Step Two: Using an M1 Carbine Bolt Disassembly Tool
So, once again here is our M1 Carbine bolt disassembly tool. Pay attention to the knurled portion that has threads. Make sure that the screw is threaded out at least this far. Also, make sure the flat part of that wheel we talked about is on the right-hand side. Not the forked one.
Place the bolt in the disassembly tool as shown. Note the peg inside and at the top of the tool. This will depress the ejectory plunger during disassembly.
Push the bolt up into the tool and depress the ejector with the peg. While that part is in position, swing down the flat side of that wheel from earlier. The flat finger should enter the gap shown below.
Note how the finger is on top of the plunger under the ectractor.
Very Important Note: The bolt does not hold itself in the tool. Technically, nothing does. Do not rely on the tension from the tool and springs to keep the bolt body in the tool. It will pop out if justled or unintended.
Step Three: Using an M1 Carbine Bolt Disassembly Tool
While holding the bolt and extractor plunger finger in place, thread the screw in slowly.
This will eventually depress the extractor plunger until the finger sits flat on the bolt.
When that plunger is depressed fully and the tension is taken off of the extractor, it can either fall free or be punched out. There is a window on the back side of the tool so you can punch out the extractor.
Be very careful not to punch the bolt out of the tool!
Luckily, my extractor was easy to push out with a punch.
Step Four: Using an M1 Carbine Bolt Disassembly Tool
With the extractor removed, the firing pin will be able to fall free from the back/bottom of the bolt
Note that the extractor plunger is still captured and under tension. With a hand or rag wrapped over the top of the tool slowly loosen the screw portion of the tool.
An excellent example of why you may want to disassemble your bolt for maintenance. This bolt’s extractor recess is dirty!
The extractor plunger will likely fall free if you are not careful. put it in a magnetic parts tray in order to keep track of it. The ejector as shown below is slightly pulled out to showcase its proper orientation.
Step Five: Using an M1 Carbine Bolt Disassembly Tool
At this point, all plungers and springs can be removed and cleaned. Keep track of them!
Reassembly Step One: M1 Carbine Bolt Disassembly Tool
Place the ejector and its spring into its hole as shown. We want the cutout to be facing this direction so the extractor peg can slide past it.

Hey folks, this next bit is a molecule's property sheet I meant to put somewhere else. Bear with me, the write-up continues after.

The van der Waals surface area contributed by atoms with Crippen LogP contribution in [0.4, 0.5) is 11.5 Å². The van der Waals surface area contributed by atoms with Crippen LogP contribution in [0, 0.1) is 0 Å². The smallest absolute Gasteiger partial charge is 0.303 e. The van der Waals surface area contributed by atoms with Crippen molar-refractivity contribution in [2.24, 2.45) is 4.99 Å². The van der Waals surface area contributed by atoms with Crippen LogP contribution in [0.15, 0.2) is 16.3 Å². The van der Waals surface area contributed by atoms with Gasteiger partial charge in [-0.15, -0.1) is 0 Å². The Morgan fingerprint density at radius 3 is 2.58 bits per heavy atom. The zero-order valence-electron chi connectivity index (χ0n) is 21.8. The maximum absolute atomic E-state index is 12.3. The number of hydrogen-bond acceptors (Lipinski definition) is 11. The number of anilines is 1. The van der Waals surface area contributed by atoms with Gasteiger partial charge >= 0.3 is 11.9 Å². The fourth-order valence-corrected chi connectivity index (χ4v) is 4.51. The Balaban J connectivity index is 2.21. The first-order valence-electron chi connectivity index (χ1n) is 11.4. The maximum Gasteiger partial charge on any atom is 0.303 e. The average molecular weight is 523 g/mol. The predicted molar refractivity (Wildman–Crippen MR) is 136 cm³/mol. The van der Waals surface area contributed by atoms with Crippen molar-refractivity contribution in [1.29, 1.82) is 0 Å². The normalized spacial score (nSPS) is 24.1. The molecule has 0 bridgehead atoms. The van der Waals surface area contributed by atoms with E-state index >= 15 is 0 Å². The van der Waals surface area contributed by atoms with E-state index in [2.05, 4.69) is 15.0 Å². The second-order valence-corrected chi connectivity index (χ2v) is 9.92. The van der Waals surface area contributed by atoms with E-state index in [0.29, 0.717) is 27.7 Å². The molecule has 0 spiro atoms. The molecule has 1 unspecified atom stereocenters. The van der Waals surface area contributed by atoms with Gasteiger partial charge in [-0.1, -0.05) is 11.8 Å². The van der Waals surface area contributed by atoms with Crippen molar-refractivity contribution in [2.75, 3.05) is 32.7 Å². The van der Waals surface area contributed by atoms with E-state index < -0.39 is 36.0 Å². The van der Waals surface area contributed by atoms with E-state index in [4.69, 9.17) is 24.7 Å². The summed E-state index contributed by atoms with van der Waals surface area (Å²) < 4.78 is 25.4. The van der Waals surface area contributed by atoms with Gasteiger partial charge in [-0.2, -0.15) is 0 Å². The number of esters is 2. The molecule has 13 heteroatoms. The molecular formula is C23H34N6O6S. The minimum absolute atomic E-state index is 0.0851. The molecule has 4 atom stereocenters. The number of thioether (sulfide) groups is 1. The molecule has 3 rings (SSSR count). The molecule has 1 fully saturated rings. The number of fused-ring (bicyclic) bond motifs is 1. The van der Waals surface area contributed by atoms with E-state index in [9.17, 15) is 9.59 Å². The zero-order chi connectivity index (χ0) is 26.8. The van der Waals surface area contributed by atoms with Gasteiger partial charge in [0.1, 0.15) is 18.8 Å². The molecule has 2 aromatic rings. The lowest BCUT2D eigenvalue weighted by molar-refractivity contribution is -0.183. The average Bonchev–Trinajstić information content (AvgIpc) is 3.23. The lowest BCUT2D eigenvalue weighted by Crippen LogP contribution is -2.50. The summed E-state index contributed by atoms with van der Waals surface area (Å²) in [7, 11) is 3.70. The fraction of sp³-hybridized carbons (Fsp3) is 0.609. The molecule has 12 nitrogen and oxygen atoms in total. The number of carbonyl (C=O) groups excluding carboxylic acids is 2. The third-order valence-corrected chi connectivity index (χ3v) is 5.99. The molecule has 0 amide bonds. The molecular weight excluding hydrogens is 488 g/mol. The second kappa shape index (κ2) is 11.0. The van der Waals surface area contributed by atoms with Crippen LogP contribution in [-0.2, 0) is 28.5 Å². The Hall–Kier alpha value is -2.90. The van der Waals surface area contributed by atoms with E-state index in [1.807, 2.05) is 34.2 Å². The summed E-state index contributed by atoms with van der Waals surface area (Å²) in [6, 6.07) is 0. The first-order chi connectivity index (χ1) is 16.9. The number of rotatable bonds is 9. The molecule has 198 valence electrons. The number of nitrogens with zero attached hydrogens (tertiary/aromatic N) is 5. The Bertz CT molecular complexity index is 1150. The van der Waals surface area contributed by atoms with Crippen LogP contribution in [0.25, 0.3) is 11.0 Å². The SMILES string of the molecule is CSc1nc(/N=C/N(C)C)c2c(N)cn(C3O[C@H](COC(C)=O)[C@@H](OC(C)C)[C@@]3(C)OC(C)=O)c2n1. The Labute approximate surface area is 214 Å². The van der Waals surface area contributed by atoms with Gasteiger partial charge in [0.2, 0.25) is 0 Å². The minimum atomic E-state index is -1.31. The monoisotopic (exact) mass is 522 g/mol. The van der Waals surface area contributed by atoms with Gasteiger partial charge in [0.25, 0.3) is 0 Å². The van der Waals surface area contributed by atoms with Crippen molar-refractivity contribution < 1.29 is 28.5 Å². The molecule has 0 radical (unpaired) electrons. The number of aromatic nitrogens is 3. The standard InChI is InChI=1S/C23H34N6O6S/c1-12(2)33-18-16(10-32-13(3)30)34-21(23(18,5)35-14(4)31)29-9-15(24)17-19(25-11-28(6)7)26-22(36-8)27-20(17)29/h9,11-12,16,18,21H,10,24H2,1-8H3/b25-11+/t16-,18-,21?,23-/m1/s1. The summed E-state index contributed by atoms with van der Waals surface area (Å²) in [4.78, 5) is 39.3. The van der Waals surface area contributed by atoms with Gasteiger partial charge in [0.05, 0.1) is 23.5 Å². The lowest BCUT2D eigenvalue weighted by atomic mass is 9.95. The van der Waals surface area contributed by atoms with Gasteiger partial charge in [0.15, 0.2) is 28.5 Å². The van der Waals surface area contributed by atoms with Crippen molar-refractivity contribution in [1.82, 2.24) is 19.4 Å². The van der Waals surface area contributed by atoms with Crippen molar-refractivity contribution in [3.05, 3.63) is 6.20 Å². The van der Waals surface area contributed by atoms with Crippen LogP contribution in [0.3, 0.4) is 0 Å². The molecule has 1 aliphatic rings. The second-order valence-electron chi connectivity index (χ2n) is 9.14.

The extractor plunger can be a little finicky and want to fall off while being installed. I put a dab of grease onto its spring in order to stick the plunger to the spring.
In terms of the way we have mainly been facing the cutout side of the plunger should face away from you or toward the solid side of the disassembly tool.
It helps to hold the bolt at this angle for the time being.
Reassembly Step Two: M1 Carbine Bolt Disassembly Tool
Slide the bolt into the tool as we did before but now the forked finger can rest on top of the extractor plunger.
Thread the screw slowly until the plunger is good and depressed.
Reassembly Step Three: M1 Carbine Bolt Disassembly Tool
Insert the firing pin at the rear as such.
Make sure it stays in place by holding it in with a finger or a flat surface.
Reassembly Step Four: M1 Carbine Bolt Disassembly Tool
The extractor can now be placed back into its hole. It may need a firm push with a thumb.
Reassembly Step Five: M1 Carbine Bolt Disassembly Tool
Loosen the screw, remove the bolt, and test its functions.
Conclusion: Using an M1 Carbine Bolt Disassembly Tool
This was a fun one because I have only used this tool once before and I have been hoping for an excuse to do it again. It is extremely helpful and honestly, it is 100% necessary. Doing this with a flathead screwdriver and punch would be a terrible nightmare. To my knowledge, these tools are common and cheap so look into picking one up! I will see you next time! Take care and be safe out there!
As always, thank you for reading TFB! Be safe out there, have fun while shooting, and we will see you next time for the TFB Armorer’s Bench! Also, let us know what you think in the comments below! We always appreciate your feedback.